When family caregivers suffer from overload: what to do & tips

Ein junger Angehöriger hilft einem älteren Herrn zuhause und giesst ihm eine Tasse Tee ein.

Providing care to family members involves an incredible amount of work. Without it, many of those on the receiving end would be unable to remain at home. It’s therefore understandable that family caregivers can find it all too much. We provide helpful tips for caregivers and show how you can protect yourself from overload and burnout.

Providing care to family members

According to the Federal Office of Public Health, around 600,000 people in Switzerland provided unpaid care and nursing for loved ones in 2018. This work performed by family caregivers is incredibly valuable. However, taking sole responsibility for the care of a family member can be very challenging, both physically and emotionally.

Building a support network

To avoid overload, it’s therefore essential to have important issues cleared as early as possible and to find out about possible support organisations right from the start. A support network provides enormous relief.

Involve your environment or seek professional assistance

Who can help with what? These can be people from your personal environment, but you can also turn to professional services and organisations. The important thing is that responsibilities are allocated on a binding basis. If several people are involved, good communication is essential. Everyone should be aware of their role.

Obtain information from your municipality

What services are available in your municipality? Is there a counselling centre for older persons? Are there any activities, organised lunches or visiting services? Where is the nursing home?

Find out about supplementary services

For example, Spitex, retirement apartments with/without care services, meal services, emergency call services, transportation services.

Self-help groups for family caregivers

These groups show that you don't have to manage the situation alone and you can learn from the experiences of others.

Psychological counselling can help

AEven if everything is sufficiently well organised and care services are in place, family caregivers can suffer overload or burnout. Especially if they're faced with multiple demands from work, family, hobbies and other commitments. Symptoms such as difficulty sleeping, nausea, stomach and digestion problems, headaches, tension, fear of the future, stressful feelings and thoughts, anger or sadness can occur. In situations like this, psychological counselling is advisable.

Coaching for family caregivers

The online programme “Familiencoach Pflege” (family coach for caregivers) offered by the AOK health insurance company is dedicated to the mental well-being of family caregivers.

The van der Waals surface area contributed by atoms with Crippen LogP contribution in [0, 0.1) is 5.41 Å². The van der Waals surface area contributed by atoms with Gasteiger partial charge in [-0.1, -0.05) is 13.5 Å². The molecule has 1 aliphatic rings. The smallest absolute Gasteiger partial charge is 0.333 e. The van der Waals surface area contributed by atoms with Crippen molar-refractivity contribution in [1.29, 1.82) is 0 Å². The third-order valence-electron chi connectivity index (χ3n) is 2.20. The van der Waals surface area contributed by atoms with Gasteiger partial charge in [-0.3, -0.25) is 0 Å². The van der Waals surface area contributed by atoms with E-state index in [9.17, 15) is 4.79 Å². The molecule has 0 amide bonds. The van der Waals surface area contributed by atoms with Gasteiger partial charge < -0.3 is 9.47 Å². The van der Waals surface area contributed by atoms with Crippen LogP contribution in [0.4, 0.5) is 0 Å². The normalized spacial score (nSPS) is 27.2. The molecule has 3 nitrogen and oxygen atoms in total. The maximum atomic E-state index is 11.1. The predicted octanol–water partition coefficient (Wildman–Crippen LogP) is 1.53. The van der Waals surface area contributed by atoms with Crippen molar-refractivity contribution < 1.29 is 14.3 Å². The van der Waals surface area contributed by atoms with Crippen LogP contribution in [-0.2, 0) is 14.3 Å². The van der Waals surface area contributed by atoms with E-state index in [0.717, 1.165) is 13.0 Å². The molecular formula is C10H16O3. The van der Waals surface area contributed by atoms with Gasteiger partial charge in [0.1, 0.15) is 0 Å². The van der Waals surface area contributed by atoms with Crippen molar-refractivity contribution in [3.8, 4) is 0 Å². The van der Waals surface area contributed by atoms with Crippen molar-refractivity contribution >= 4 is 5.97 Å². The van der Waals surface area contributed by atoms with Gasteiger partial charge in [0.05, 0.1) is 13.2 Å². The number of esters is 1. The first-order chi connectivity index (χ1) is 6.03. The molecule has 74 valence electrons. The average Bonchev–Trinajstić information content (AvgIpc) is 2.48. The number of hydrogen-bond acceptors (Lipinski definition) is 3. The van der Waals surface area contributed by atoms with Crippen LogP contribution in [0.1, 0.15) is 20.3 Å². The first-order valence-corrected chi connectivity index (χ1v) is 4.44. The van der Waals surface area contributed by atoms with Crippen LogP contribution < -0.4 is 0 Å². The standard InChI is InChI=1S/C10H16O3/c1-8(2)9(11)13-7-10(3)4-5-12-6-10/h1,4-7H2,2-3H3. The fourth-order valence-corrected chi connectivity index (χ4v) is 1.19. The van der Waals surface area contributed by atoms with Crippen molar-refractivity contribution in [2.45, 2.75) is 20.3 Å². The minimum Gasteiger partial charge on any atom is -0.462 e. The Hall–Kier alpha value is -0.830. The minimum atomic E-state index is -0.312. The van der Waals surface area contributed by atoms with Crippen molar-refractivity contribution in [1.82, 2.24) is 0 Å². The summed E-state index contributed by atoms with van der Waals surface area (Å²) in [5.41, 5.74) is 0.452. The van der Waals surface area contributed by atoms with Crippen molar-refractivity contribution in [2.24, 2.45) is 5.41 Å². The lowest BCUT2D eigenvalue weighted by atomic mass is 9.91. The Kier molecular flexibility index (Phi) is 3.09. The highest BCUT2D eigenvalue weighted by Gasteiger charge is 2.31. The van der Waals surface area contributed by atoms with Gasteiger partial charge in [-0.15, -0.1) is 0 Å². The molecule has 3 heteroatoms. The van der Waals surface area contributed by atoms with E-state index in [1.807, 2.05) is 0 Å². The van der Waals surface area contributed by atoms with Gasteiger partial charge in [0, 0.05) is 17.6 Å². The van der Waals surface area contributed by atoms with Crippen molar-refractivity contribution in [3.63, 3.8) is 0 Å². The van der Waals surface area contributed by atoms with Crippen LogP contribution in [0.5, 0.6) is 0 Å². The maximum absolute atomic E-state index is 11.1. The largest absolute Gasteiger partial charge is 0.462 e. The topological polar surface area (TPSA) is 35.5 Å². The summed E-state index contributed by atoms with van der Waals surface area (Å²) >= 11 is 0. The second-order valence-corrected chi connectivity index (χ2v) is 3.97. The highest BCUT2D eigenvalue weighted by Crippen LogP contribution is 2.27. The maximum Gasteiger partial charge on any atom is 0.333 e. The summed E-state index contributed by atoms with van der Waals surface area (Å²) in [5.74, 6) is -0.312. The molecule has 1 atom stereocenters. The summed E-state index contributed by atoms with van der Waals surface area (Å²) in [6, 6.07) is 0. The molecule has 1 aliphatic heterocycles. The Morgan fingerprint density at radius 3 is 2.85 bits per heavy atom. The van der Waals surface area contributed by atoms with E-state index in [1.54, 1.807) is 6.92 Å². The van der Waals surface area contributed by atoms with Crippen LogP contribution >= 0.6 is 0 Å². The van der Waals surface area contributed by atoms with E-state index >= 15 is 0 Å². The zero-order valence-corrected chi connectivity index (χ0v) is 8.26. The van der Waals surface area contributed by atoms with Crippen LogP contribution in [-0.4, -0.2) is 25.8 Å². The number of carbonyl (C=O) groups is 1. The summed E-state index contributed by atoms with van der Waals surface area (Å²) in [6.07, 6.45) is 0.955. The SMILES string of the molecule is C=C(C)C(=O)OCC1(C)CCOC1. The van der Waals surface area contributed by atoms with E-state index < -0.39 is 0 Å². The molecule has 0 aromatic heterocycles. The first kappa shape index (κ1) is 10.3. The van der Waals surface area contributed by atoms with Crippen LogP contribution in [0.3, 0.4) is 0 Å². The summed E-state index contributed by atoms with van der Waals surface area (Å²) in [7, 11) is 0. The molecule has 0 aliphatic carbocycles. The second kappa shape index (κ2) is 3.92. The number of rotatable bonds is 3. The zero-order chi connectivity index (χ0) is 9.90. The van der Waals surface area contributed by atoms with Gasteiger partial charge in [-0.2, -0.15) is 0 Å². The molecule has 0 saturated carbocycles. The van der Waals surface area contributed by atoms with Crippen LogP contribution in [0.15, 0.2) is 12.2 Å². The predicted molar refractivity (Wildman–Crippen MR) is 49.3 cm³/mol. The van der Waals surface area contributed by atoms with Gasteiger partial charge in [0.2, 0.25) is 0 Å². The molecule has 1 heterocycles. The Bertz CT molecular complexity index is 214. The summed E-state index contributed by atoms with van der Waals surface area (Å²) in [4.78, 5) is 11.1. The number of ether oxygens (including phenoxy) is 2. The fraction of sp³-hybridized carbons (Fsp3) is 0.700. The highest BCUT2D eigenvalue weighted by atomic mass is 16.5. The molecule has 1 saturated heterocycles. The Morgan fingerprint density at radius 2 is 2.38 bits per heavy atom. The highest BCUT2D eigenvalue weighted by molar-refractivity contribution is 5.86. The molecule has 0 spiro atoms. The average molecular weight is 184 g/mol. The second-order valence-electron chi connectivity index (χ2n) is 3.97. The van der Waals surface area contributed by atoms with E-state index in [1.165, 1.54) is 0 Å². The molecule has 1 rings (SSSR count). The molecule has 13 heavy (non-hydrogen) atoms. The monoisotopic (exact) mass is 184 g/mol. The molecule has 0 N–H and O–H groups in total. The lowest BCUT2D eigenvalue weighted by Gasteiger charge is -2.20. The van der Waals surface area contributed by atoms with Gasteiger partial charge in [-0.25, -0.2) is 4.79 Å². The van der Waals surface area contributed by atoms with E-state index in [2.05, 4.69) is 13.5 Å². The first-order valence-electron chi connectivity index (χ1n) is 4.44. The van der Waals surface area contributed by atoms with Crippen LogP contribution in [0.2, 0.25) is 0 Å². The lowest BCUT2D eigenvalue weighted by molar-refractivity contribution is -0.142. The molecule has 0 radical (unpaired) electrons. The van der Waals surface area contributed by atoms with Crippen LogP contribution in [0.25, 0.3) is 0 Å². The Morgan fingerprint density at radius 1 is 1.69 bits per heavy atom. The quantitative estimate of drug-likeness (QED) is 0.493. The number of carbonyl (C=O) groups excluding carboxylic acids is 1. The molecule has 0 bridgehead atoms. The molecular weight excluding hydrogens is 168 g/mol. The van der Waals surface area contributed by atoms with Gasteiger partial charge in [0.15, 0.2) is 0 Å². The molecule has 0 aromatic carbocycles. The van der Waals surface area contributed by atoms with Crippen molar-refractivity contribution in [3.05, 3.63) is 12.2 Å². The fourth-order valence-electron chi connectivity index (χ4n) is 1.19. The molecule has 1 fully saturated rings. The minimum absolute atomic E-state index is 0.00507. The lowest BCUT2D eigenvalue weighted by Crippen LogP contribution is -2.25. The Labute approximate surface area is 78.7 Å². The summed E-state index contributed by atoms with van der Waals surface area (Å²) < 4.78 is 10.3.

• It’s designed to help you deal with difficult caregiving situations, such as nursing a patient with dementia or someone facing imminent death.
  • It supports your efforts in maintaining personal contacts - with other family members, friends and neighbours.
  • It helps you deal better with difficult feelings such as grief, anger, disgust or fear.
  • It encourages you to take good care of yourself and make time for yourself.

Other tips to help relieve family caregivers

  1. Self-care list: what does me good? What do I like doing? Write the answers on a list and do them regularly.
  2. Create windows for yourself: plan small time windows for yourself each day, even if they're only short. Have a coffee in peace, browse through a magazine, go for a walk, etc.
  3. Communication between family members: get together regularly for a form of team meeting. Discuss the situation, define each person's possibilities, accept help, assign tasks clearly and show appreciation for each other.
  4. Talk about it: discuss the situation openly with the people in your environment. Focus on sympathetic and supportive relationships.
  5. Maintain friendships: meet up regularly with friends and acquaintances. If it’s always on the same day of the week, it’s easier to plan and is more binding.
  6. Accept the situation: be aware of the things that you’re unable to change and can't influence. Focus your thoughts on the positive and only put energy into circumstances that you can influence.
  7. Accept negative feelings: once accepted, these can start to fade over time.
  8. Treat yourself with compassion: even if everything doesn't always work out, you did your best.
  9. Question inner beliefs: “I have to be a good member of this family”, “After all, I promised this”, “The others expect this of me” – instead of repeating these demands, ask yourself how you are feeling as a caregiver.
  10. Try to stay positive: try not to lose your sense of humour. See how you can grow in a caregiving role and gain new experiences.

Numerous support organi­sations for family caregivers

There are numerous services for the elderly and their family caregivers.

  • Pro Senectute offers social counselling, including financial support for family caregivers.
  • The Swiss Red Cross also provides everyday relief to caregivers in the form of driving services, visiting and companion services and the supply of medical alert watches.
  • When it comes to dementia, “Alzheimer Schweiz” is a very informative organisation. The website offers a wealth of specialist knowledge and valuable tips on dealing with the condition.
  • On the infosenior.ch website, you’ll find information on a host of events and services, including home-delivered meals and excursions for seniors.
  • Most municipalities have a section for the older population on their websites where events, accommodation options and other helpful information are listed.
Don't miss out

Healthy tips

Get the CSS newsletter by email.

Subscribe now

What would you like to read now?